9. Lottery – Negative Effects • Impacts on Recreation and Leisure: • The lottery separates economic levels • This along with government budget cuts could impact recreation and leisure services. • States with lotteries for the most part have higher bankruptcy rates. • Future Impacts on Recreation and Leisure: • Money that could go to zoo’s or parks never make it. • Billions of dollars a year go to the lottery, most of which is dispensable money, money that could be used in recreation and leisure services. • Money that used to go to recreation leagues goes to the lottery.

  10. Lottery – Negative Effects • Possible Solutions to the Problem: • Eliminate the lottery altogether • There should be a limit to how many tickets someone can purchase per week • This would help keep money in the family’s dispensable income

  11. Casinos – Some General Information • Casino gambling expenditures increased by 4.4%, from $472 million to $493 million from 2005-2006, a number which continues to rise (Dept. of Internal Affairs)

  12. As of 2001, casino revenues nationwide surpassed $25 billion.

  13. Casinos – Positive Effects • Gaming clubs contribute funds upwards of $250 million to their local communities • Casinos allow property taxes to be cut for local residents • Casinos fund local services such as fire protection, public sewer systems, civic buildings, levees, and giving further support to local parks and recreation groups.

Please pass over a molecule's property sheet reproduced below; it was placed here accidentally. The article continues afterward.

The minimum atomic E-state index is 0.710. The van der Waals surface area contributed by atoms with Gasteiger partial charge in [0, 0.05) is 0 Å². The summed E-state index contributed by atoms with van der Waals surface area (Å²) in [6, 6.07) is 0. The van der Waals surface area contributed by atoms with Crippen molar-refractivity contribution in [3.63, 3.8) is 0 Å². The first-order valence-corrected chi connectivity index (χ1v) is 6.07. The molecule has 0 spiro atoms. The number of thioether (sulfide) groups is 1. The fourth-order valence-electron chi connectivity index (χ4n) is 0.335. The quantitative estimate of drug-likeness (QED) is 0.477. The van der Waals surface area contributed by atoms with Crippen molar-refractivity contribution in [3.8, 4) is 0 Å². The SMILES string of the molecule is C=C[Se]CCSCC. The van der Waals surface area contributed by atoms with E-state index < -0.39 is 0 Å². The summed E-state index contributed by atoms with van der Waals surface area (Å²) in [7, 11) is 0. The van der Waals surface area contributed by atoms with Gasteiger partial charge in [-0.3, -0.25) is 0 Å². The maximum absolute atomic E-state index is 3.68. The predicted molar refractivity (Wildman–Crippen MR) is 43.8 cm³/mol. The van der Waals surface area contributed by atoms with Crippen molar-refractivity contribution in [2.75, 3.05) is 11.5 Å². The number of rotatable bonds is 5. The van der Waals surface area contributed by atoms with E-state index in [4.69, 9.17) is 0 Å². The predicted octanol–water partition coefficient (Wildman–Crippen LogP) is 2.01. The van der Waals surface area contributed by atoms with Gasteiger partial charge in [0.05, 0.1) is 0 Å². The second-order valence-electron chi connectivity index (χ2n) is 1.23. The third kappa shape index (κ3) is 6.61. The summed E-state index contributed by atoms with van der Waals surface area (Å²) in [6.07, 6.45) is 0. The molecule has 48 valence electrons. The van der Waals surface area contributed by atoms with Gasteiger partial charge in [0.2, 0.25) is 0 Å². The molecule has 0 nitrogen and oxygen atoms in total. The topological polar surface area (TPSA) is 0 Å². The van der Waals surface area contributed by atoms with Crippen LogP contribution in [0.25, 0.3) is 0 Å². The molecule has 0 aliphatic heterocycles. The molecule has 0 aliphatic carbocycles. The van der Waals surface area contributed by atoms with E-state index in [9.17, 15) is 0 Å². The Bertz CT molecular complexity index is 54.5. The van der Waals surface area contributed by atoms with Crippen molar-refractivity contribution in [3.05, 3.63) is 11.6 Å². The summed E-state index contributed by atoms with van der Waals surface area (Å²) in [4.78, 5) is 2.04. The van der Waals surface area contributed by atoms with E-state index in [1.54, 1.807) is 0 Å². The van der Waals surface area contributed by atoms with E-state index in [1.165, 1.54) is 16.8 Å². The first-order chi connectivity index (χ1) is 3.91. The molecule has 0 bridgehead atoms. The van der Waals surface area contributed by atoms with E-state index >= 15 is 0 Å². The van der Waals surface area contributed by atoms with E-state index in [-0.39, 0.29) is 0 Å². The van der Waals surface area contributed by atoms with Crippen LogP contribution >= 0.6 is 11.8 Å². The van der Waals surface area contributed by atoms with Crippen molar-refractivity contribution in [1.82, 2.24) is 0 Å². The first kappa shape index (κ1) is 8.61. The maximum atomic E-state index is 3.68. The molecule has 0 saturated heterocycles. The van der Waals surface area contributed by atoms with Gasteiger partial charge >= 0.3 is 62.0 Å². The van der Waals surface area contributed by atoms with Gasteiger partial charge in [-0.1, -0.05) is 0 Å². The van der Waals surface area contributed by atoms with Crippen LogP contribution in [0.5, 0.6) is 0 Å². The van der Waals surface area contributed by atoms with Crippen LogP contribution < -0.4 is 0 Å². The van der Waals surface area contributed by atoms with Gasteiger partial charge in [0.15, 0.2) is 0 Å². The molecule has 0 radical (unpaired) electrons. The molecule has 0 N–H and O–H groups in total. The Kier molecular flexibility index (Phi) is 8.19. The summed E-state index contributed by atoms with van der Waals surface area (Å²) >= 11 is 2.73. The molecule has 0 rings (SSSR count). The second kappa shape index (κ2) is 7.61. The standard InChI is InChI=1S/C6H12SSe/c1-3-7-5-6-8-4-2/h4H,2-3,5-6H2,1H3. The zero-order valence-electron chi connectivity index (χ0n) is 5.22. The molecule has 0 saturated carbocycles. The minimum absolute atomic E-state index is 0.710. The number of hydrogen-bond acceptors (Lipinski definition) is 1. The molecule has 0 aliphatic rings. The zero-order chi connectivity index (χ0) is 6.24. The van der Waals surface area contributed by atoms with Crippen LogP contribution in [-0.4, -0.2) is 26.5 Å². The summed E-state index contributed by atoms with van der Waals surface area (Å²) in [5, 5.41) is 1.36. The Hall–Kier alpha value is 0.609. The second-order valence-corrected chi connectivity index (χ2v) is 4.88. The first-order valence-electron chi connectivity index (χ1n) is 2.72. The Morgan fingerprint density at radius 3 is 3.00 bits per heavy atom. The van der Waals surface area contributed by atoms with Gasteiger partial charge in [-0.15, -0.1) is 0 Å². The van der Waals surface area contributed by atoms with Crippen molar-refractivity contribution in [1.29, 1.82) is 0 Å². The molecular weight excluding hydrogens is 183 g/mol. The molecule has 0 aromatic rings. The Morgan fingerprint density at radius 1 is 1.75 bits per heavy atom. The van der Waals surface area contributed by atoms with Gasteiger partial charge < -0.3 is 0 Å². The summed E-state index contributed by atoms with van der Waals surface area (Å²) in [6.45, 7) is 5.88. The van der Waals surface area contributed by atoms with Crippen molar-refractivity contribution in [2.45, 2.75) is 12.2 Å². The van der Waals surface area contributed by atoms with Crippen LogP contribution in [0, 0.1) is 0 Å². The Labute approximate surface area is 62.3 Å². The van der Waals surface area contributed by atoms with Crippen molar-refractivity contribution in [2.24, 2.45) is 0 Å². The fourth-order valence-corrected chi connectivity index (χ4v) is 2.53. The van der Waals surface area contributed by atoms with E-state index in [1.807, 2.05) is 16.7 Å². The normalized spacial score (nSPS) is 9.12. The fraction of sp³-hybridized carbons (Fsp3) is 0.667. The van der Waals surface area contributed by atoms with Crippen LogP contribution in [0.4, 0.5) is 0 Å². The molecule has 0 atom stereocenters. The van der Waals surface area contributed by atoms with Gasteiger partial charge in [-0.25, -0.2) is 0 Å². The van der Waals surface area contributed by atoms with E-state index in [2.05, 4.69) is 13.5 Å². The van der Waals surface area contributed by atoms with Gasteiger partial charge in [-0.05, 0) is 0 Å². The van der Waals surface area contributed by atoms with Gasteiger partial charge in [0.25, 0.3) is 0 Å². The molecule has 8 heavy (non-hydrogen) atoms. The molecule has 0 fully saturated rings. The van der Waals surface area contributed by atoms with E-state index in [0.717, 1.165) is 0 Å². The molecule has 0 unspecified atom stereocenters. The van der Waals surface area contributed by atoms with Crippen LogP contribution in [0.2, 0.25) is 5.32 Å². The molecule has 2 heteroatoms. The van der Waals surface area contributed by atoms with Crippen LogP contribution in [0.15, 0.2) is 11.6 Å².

14. Casinos – Positive Effects • A single casino may employ up to 2,100 people – recreation and leisure service providers have more jobs. • In counties hosting casinos, injuries due to crime are lower than the state average. This also applies to surrounding counties.

  15. Casinos – Negative Effects • Social Problems: • Crime • Prostitution • Family strife • alcoholism In a survey of 400 Gambler’s Anonymous members, 57% admitted stealing to finance their gambling addiction, averaging $135,000 per individual. (from the “National Gambling Impact Study Commission Report,” June 18, 1999 )

  16. Casinos – Negative Effects • Impacts on Society: • Increase in bankruptcy • Children are not receiving a higher education • Pathological gambler problems 5.4%(over 150,000) of Iowa citizens are considered pathological or problem gamblers as of 2006.

  17. Discussion Questions • Do you think state sponsored lotteries are a good way to raise revenue for education and other government services? • Why is the lottery necessary? Why can’t we get rid of the lottery altogether? • Do you feel Nashville is a good city as it is, or could it be made better with a casino? • What type of environment do you picture when someone mentions a casino?